Eyewitness accounts from elderly people in the Ukraine have recently been recorded on videotape as they help locate mass graves and unburden themselves of their memories. Fulfilling a unique role of moral and historical import is a 55-year-old French Catholic priest, Patrick Desbois. His organization, Yahad-In-Unum - founded in 2004 - aims to identify sites of mass Jewish executions. Russian regional records and Nazi archives are scanned for approximate locations and numbers of victims. In the last seven years Desbois has identified and documented 600 mass graves in the Ukraine, marking maps with GPS coordinates: "relatively small ditches with less than 1,000 victims, mid-sized ditches holding up to 10,000 victims, and large sites of extermination with over 80,000 victims." He estimates that up to 2,000 such sites remain undiscovered. To forestall plunderers, the task force excavates only a small area of the mass grave, then covers it again.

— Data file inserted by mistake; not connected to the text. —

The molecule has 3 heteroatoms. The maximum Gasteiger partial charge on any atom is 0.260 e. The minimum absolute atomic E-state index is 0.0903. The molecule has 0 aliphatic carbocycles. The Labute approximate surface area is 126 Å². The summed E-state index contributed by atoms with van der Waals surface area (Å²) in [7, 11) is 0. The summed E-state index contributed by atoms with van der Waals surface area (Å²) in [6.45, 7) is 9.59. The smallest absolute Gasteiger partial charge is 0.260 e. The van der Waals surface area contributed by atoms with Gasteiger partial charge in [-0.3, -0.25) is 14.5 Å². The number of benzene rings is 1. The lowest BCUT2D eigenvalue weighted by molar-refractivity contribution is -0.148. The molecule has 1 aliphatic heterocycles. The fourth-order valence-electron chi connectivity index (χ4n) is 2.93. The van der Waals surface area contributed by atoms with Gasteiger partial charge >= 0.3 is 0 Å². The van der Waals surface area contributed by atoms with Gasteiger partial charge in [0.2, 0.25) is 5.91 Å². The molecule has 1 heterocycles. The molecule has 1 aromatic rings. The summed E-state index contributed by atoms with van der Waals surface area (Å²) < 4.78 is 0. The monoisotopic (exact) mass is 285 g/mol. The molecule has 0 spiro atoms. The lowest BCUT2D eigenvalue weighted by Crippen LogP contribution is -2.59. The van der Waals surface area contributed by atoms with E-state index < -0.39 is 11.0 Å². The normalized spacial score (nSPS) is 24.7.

"Little is known about this terrible chapter in Jewish historyThe Einsatzgruppen wiped out whole villages in hours, entire regions in afternoons. There is little forensic or testimonial documentation other than what Father Desbois is collecting," states Aryeh Rubin of the Targum Shlishi organization.

The purpose of Desbois' organization is to "ensure that the historical record and the evidence of the Jewish genocide perpetrated by the Nazis in Ukraine becomes available to worldwide study and research, and that the countless numbers of Jewish victims who still lie buried in anonymity are properly remembered, according to their own religion." His discoveries were represented at an exhibition entitled Holocaust by Bullets at the Shoah Memorial Museum, Paris.